When I was prepping for the P.E. Exam, I did what most of us do - ask anyone and everyone within about five cubicles who had recently taken the exam and what they did to pass. After taking the exam, I crafted a few ideas of my own and later even surveyed our users about their tips.
While there's a variety in the responses, this is the best of what we found:
As the last post alluded, there's now over 6,000 pages of reference material ranging a handful of different topics spread out over seven references in ten volumes. That is a ton of information.
Do I actually need to read everything?
No, definitely not. Not only is it difficult to digest every page, but study time can be much more effective elsewhere.
What is important is to organize the information for yourself so that you understand where to find critical information quickly. This has been done by creating a flow diagram which organizes references by topic, by using a formula sheet as your organizing tool, or it can be as simple as studying the table of contents from each reference.
The end goal with organization is that you feel comfortable knowing where material is located so that you can quickly get to it on the exam.
Congratulations, you have bragging rights over those pesky mechanicals.
NCEES recently published the latest P.E. Exam pass rates across each exam discipline, and fire protection tied for 3rd out of 24 disciplines for the lowest pass rate for first-time exam takers and 6th lowest overall. The passing rate of 61% for first-time fire protection trailed only software (56%) and nuclear (58%) engineering disciplines.
Overall passing rates rank fire protection 6th most difficult, trailing nuclear (42%), software (47%), environmental (49%), civil - geotechnical (49%), and civil - construction (49%). These numbers include repeat takers.
In preparing for the Fire Protection P.E. Exam, I felt a overwhelmed. There were over 6,000 pages of material to review and an array of calculations I needed to understand on topics which I didn't have experience. I struggled initially even to find what review material existed, much less to find quality review materials to prepare for the exam.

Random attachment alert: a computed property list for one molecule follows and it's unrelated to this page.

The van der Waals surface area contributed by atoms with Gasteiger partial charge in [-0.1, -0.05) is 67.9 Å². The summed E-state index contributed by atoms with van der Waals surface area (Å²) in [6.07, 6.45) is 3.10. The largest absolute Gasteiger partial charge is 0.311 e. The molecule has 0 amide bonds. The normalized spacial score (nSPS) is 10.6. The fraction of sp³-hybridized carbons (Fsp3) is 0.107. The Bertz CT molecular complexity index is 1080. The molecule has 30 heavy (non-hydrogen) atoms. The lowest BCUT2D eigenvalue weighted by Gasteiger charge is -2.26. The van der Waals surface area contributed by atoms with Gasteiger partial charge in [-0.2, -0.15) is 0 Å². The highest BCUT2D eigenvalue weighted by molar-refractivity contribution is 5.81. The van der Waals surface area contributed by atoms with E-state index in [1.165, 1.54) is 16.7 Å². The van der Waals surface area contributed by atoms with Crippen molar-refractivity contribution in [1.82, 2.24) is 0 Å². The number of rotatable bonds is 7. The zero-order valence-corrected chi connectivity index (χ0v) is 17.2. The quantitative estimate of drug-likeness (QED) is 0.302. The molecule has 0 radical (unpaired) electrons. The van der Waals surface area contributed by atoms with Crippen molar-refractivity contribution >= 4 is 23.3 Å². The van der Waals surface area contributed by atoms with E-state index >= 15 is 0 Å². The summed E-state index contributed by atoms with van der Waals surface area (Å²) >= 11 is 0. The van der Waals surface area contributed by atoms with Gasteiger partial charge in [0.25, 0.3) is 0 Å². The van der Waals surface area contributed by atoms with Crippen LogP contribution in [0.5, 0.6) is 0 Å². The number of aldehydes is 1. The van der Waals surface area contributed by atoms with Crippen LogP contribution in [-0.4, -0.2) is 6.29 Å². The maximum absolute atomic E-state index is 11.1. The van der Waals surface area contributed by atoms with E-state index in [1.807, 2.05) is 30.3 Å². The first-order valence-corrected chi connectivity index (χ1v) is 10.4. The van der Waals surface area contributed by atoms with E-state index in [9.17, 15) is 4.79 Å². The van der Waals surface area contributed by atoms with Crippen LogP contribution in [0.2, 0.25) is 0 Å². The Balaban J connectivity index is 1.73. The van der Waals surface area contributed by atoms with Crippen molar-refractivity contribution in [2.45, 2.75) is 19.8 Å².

All I really wanted was to know what helpful material existed and what was critical for the exam. For three months I delayed even doing practice problems and instead scoured all of the required references to create a comprehensive cheatsheet that I could use as a table of contents/quick reference/formula sheet to save time on the exam itself (this later became the beginnings of the PE Prep Guide).
After taking the exam, I quickly realized that our fire protection niche has left many others with that same feeling of having to blaze their own trail to study for the exam. MeyerFire.com was built to combat that struggle by (1) identifying what helpful material exists, (2) building a community for collaboration, and (3) to save you very precious time in preparing and taking the exam. This site exits specifically to help you.
Looking to post questions or collaborate with others studying for the Fire Protection P.E. Exam? Get tips on errors within review materials, questions on problems, or peer-to-peer questions? Join our new private Facebook group available exclusively, for free, to those studying for this exam. Go to this link and 'Request to Join': https://www.facebook.com/groups/fireprotectionpeexam/
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Joseph Meyer, PE, is a Fire Protection Engineer in St. Louis, Missouri. See bio on About page.